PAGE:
Prologue:   It is the greatest of Jewish secrets.

The rabbis teach us that when Hashem heard Klal Yisrael proclaim, "Naaseh V’Nishma --We will do and we will obey," He exclaimed, "Who revealed this secret to My children, the secret that the ministering angels use for themselves?"


Clearly, this is a reference to the fact that only angels have the same order of priorities; they obey Hashem's word without waiting for any explanation. Similarly,  Klal Yisrael's willingness to accept Hashem's command at face value, to be willing to act before they comprehended the command, elevated their status before the Almighty.


What is the actual meaning of Naase v'nishmah, we will do and we will

obey? Were they prepared to follow blindly and act without any clue as to what they were doing and

why they were doing it?


Maran  Horav Aharon Kotler, ztl, explained that Klal Yisrael were saying, "We will do - and we will understand after we carry out the mitzvah what is the rationale behind the command. Indeed, we realize that unless one performs the mitzvah, he is missing a sensitivity to it.


We can attempt to explain the beauty of Shabbos to someone, but until s/he experiences it, he will not truly comprehend its unique character.


This applies to all mitzvos. One must live it in order to feel an appreciation and understanding of it. (Peninim  al HaTorah, Rabbi L. Sheinbaum)



An Enlightened Service: Who turned out the light?



The history of debate between Rabbi and Chazzan is well documented and deserving of comedic investigation.  We find that these two ritual leaders, one known for intellectual leadership, while the other for his conducting of public Jewish worship, had many debates as to the proper Jewish course for communal life. Notwithstanding the past, or maybe because of it, the Rabbi and the Chazzan are inseparably linked.

They tell a story of a certain beautiful Shul in Jerusalem whose members invited a world reknown Chazzan to lead services on a particular Shabbat.  The services were conducted with dignity and melodic splendor. The Chazzan put on quite a show.  At a particular crescendo, he hit a note so high on the one hand, and so powerful on the other, that way above him in the chandelier, a large, expensive, fluorescent bulb shattered into thousands of pieces of cascaded onto the ground.  Thank god nobody was hurt.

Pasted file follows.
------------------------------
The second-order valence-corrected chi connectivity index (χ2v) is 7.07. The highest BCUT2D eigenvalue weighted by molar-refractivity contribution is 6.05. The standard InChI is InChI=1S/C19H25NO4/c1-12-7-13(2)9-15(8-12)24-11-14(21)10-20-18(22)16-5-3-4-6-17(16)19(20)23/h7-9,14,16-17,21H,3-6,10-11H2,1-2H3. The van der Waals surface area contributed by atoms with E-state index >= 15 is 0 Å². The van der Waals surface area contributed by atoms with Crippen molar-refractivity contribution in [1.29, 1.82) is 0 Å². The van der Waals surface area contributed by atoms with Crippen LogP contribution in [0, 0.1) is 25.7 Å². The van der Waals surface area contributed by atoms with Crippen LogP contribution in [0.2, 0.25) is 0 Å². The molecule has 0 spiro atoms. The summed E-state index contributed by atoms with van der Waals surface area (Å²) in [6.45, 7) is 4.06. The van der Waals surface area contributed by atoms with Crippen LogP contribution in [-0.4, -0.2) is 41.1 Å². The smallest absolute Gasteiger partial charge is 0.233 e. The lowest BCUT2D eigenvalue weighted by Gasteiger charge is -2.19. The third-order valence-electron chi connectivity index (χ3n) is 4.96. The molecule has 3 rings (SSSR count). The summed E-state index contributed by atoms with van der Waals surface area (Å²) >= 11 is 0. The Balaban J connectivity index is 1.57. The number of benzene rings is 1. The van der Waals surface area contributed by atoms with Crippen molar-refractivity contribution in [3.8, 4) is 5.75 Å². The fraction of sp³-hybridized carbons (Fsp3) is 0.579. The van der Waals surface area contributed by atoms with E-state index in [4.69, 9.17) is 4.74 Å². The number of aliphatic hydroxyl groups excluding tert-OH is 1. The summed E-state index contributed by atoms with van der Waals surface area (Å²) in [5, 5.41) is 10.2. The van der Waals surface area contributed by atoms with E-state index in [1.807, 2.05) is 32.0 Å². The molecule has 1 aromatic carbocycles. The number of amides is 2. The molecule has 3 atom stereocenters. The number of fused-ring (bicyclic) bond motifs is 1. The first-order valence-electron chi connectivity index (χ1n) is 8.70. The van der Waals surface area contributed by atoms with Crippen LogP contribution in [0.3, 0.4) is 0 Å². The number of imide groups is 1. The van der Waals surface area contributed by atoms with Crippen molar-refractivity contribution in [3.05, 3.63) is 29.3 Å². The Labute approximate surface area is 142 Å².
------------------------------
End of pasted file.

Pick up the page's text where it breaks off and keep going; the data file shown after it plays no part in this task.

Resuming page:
After Shabbos, the officers approached the Chazzan and requested that he pay for the new bulb and its installation.  The question was then raised: Is  the Chazzan responsible to pay for the bulb?

The Torah identifies different categories of damage.  One of them, Regel (or the damage of the foot) identifies damages that happen in the normal course of events of an animal’s daily living.  If an animal were to walk down the street in a normal manner and bump into someone else’s property damaging it, the owner of the animal would be liable. The Shulchan Aruch, based on the second Perek of Bava Kama, determines that the category of damage of Regel assumes that the animal was acting in its normal manner, and that there was no personal benefit in doing the damage.  Since the animal was acting in its normal manner, the owner should have taken the necessary precautions to safeguard against its damage and protect society from his animal. Since he did not protect, he must now pay for the damage his animal (or property) caused.

The Shulchan Aruch (Choshen Mishpat 390:9) adds that in the same manner that owner must take care to protect society from his animal’s body, he must also protect society from forces that come from his property.  Therefore, any damage caused by a horse’s neigh, the dog’s bark or a lion’s roar are all included in the liability of the animal’s owner.  Thus, if a lion’s roar were to break a vase, the owner of the lion would have to pay for it.

Moreover, utilizing verses in VaYikra (24:19), the Talmud (Bava Kama 26b) determines that man is always liable for damage that he causes.  Ergo, the Chazzan should have to pay for the damage to the light bulb.

Rav Yitzchak Zilberstein Shlita (V’Haarev Nah  vol. I, p. 180) notes that there is another factor at play. The Chazzan is assumed to be a master of his voice. Assuming that he knew his voice could break glass, he had a responsibility to be careful.  If however, he did not know that his voice had that power, he would be an Ones – and he would not be liable.

There is a second question that needs to be answered.  After all, the Chazzan destroyed the light bulb on Shabbat.  If it is determined that he is liable to pay for it, does that also implicate him for violating the sanctity of Shabbat?

Rav Zilberstein noted that in his opinion the Chazzan would not be liable.  After all, his job was to offer prayer, not to break light bulbs.  Thus he is in the category of  misasek.  Moreover, his act was destructive in nature – that which we call Mikalkel. When the actions of Mikalkel and Misasek interplay, there is no Shabbat violation whatsoever.